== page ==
An army at war getting overhaul
FORT RILEY, KAN.
On a bumpy patch of grass blurred by the predawn darkness, Lt. Col. Patrick Frank is building America's new Army one leg lift at a time.Skip to next paragraph
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At first glace, this daybreak workout for the 1st Battalion, 28th Infantry Regiment looks not at all unusual - full of sweat, stomach crunches, and cries of "hooah!"
But there, exercising with the infantrymen of the 1-28, is a company of cooks and mechanics. The fact that they are even present, puffing alongside 1-28, is part of the most comprehensive overhaul of the force since the end of World War II.
When Defense Secretary Donald Rumsfeld speaks of creating a faster and more flexible Army, this is where it begins. The idea is to emphasize smaller units like the 1-28, pushing materiel and manpower - like these cooks and mechanics - further down the Army's organizational chain.
By giving these smaller units more resources, the Army is making them more self-sufficient - and that gives Pentagon leaders more options. In the past, the smallest unit the Army could send to any global hot spot was a division of nearly 20,000 troops. By pushing its resources downward, now the Army can mobilize individual brigade combat teams as small as 3,500 troops.
It is a fundamental change brought about by a new security environment. During the cold war, the threat was a massive war against the Soviets, so it made sense to organize the Army into a few massive pieces. Today, however, America is faced more and more with smaller conflicts, and the Pentagon is convinced that this requires smaller pieces that can be moved around the globe more easily.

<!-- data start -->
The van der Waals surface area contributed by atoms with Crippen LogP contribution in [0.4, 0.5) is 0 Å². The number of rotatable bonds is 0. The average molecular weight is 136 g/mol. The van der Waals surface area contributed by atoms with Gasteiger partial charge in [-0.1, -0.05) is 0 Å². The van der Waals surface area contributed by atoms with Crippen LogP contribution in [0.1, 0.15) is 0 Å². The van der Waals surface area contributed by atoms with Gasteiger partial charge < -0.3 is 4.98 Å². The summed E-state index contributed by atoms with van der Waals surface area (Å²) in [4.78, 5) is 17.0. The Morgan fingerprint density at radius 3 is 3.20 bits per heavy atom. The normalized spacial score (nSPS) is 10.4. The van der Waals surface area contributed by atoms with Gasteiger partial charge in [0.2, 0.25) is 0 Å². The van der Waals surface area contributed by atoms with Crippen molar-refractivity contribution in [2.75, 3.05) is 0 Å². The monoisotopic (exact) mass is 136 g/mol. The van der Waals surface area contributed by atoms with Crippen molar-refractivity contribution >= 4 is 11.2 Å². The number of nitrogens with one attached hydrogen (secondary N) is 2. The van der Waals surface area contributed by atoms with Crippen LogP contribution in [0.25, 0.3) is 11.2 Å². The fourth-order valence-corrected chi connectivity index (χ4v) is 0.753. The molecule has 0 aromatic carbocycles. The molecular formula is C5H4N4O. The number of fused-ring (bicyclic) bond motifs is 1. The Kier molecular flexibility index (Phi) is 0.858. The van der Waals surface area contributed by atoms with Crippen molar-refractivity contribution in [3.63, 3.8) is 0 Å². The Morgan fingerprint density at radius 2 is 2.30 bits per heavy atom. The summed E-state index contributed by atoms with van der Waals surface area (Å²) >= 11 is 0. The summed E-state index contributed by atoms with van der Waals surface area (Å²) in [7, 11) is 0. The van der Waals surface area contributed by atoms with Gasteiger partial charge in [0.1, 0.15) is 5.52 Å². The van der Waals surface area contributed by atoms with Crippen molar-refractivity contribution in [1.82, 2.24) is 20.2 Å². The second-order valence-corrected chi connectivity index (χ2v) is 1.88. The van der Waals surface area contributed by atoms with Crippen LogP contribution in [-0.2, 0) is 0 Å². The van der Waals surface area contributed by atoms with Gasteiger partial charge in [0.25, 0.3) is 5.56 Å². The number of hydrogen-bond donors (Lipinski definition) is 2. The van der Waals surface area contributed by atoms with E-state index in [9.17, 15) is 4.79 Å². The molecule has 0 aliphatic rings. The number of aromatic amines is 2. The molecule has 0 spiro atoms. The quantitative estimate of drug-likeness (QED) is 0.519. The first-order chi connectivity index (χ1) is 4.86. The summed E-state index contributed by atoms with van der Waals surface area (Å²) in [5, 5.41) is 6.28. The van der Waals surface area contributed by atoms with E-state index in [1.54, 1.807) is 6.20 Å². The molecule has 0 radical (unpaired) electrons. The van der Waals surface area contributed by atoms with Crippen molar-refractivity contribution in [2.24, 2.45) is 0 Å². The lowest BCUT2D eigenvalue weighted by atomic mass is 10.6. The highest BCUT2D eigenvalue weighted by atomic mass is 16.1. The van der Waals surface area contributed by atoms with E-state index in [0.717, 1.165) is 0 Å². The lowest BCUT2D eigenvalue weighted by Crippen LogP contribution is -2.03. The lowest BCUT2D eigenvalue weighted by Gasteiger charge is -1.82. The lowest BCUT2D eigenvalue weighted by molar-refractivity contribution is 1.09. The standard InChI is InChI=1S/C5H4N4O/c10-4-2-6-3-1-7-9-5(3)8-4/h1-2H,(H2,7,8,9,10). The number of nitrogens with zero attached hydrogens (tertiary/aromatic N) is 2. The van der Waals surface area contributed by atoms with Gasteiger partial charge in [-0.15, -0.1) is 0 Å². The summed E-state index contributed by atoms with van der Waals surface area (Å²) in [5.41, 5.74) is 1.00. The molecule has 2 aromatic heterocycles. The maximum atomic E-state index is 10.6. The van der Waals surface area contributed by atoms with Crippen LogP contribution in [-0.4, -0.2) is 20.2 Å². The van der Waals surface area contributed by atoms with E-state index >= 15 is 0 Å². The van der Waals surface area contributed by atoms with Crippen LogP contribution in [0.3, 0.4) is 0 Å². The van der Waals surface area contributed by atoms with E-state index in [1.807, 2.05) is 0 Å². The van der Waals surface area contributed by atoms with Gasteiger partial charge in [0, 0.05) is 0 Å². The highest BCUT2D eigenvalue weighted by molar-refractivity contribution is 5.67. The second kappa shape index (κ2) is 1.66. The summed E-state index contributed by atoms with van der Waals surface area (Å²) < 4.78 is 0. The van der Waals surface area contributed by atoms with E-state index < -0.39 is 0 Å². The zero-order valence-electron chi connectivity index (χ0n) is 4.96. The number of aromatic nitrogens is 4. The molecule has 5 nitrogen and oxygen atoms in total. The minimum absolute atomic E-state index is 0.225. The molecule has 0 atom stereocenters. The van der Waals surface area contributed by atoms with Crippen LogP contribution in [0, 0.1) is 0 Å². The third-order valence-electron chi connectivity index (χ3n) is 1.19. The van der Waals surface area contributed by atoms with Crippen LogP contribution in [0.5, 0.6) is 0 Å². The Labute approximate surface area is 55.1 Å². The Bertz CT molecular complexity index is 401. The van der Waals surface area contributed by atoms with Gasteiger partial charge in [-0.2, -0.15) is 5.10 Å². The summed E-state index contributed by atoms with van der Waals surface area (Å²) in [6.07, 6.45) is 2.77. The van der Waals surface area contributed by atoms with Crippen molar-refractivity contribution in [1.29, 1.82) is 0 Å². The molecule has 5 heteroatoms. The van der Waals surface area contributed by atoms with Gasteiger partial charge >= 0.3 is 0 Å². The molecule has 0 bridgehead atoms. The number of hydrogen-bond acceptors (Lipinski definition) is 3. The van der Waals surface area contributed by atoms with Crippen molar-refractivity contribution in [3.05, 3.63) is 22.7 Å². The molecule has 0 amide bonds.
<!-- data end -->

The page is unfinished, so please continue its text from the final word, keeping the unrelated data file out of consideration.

Yet the changes are already echoing beyond the arcane matter of military organization into soldiers' everyday lives.
Not only will infantrymen train more frequently with soldiers they would rarely have seen in the old system - as was on display in the predawn workout. But as members of the Army's newly created brigade combat teams, they all will also spend three years at one post - training together, living together, and eventually going to war together.
"The benefit is that we ... will be conducting all these day-to-day operations together," says Colonel Frank. "So when we transition to Iraq, we'll be better at it."
In the peripatetic Army of the past, where soldiers moved from post to post like human hot potatoes, three years in one place - with one unit - were unthinkable. For soldiers with families, in particular, the new three-year rotation promises some semblance of normalcy.
"If you've got a family, everybody gets to grow together," says Capt. Jermaine Hampton of the 2nd Battalion, 16th Infantry Regiment, which is part of the same brigade combat team as the 1-28.
Yet for many of the officers, three years together offer something else perhaps just as significant: the opportunity to build a true team.
That's what's happening at machine-gun Range 7. On a day when wind whips the Kansas dust sideways and nearby aluminum bleachers cook like silver-topped stoves in the sun, Capt. Gregory Escobar strides among his soldiers. These are recruits only a year out of basic training, and Captain Escobar is building them up, lesson by lesson.
To one, he suggests moving a pile of shell casings aside. To another, he offers advice on why the tracers are whizzing high over the target.
In the old Army, these soldiers would probably have moved to another unit by the time they deployed in a year. Now, Escobar will almost certainly take most of them to war in the 2-16.
"Before, you were not able to figure out, 'Hey my boss likes to do things this way,' " says Escobar. "Now, you will know exactly how each guy will react in any given situation" because you know them and train with them.
Moreover, it creates greater accountability in training. "You are going to fight the team you build," says Lt. Col. Ralph Kauzlarich, commanding officer of the 2-16.
The buzzword for the change is "modularity," and it is based on the idea that each new brigade combat team is an independent "module" that can be plugged into any situation. "Our brigade combat team can go fight for any headquarters in the Department of Defense," says Colonel Kauzlarich.